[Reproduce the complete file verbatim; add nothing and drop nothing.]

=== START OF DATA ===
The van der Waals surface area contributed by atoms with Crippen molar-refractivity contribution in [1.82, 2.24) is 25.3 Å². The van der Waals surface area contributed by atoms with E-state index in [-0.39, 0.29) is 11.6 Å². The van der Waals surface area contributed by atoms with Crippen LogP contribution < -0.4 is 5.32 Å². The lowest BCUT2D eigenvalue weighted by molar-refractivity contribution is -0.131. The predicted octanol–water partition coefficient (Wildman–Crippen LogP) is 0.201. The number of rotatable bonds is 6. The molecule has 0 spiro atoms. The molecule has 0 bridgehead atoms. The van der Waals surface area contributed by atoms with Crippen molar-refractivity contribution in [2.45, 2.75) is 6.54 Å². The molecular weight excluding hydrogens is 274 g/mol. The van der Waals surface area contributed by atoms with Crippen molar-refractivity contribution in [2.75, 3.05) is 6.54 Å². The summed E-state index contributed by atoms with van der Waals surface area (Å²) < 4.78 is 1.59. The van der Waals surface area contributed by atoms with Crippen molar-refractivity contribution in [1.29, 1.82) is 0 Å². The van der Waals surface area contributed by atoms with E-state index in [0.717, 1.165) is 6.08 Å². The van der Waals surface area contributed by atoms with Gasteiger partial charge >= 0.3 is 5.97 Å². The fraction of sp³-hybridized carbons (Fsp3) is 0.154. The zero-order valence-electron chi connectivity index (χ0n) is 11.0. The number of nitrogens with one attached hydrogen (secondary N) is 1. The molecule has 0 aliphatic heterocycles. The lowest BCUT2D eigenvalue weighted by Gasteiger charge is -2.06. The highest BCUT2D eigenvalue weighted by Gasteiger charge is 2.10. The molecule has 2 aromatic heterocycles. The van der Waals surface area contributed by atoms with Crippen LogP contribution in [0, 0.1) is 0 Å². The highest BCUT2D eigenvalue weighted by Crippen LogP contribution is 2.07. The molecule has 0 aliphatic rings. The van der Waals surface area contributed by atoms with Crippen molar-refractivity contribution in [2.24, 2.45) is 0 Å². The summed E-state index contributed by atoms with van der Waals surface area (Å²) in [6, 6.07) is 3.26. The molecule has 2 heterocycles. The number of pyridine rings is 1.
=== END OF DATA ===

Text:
The van der Waals surface area contributed by atoms with Crippen molar-refractivity contribution in [1.82, 2.24) is 25.3 Å². The van der Waals surface area contributed by atoms with E-state index in [-0.39, 0.29) is 11.6 Å². The van der Waals surface area contributed by atoms with Crippen LogP contribution < -0.4 is 5.32 Å². The lowest BCUT2D eigenvalue weighted by molar-refractivity contribution is -0.131. The predicted octanol–water partition coefficient (Wildman–Crippen LogP) is 0.201. The number of rotatable bonds is 6. The molecule has 0 spiro atoms. The molecule has 0 bridgehead atoms. The van der Waals surface area contributed by atoms with Crippen molar-refractivity contribution in [2.45, 2.75) is 6.54 Å². The molecular weight excluding hydrogens is 274 g/mol. The van der Waals surface area contributed by atoms with Crippen molar-refractivity contribution in [2.75, 3.05) is 6.54 Å². The summed E-state index contributed by atoms with van der Waals surface area (Å²) < 4.78 is 1.59. The van der Waals surface area contributed by atoms with Crippen molar-refractivity contribution in [1.29, 1.82) is 0 Å². The van der Waals surface area contributed by atoms with E-state index in [0.717, 1.165) is 6.08 Å². The van der Waals surface area contributed by atoms with Gasteiger partial charge >= 0.3 is 5.97 Å². The fraction of sp³-hybridized carbons (Fsp3) is 0.154. The zero-order valence-electron chi connectivity index (χ0n) is 11.0. The number of nitrogens with one attached hydrogen (secondary N) is 1. The molecule has 0 aliphatic heterocycles. The lowest BCUT2D eigenvalue weighted by Gasteiger charge is -2.06. The highest BCUT2D eigenvalue weighted by Gasteiger charge is 2.10. The molecule has 2 aromatic heterocycles. The van der Waals surface area contributed by atoms with Crippen LogP contribution in [0, 0.1) is 0 Å². The highest BCUT2D eigenvalue weighted by Crippen LogP contribution is 2.07. The molecule has 0 aliphatic rings. The van der Waals surface area contributed by atoms with Crippen molar-refractivity contribution in [2.24, 2.45) is 0 Å². The summed E-state index contributed by atoms with van der Waals surface area (Å²) in [6, 6.07) is 3.26. The molecule has 2 heterocycles. The number of pyridine rings is 1.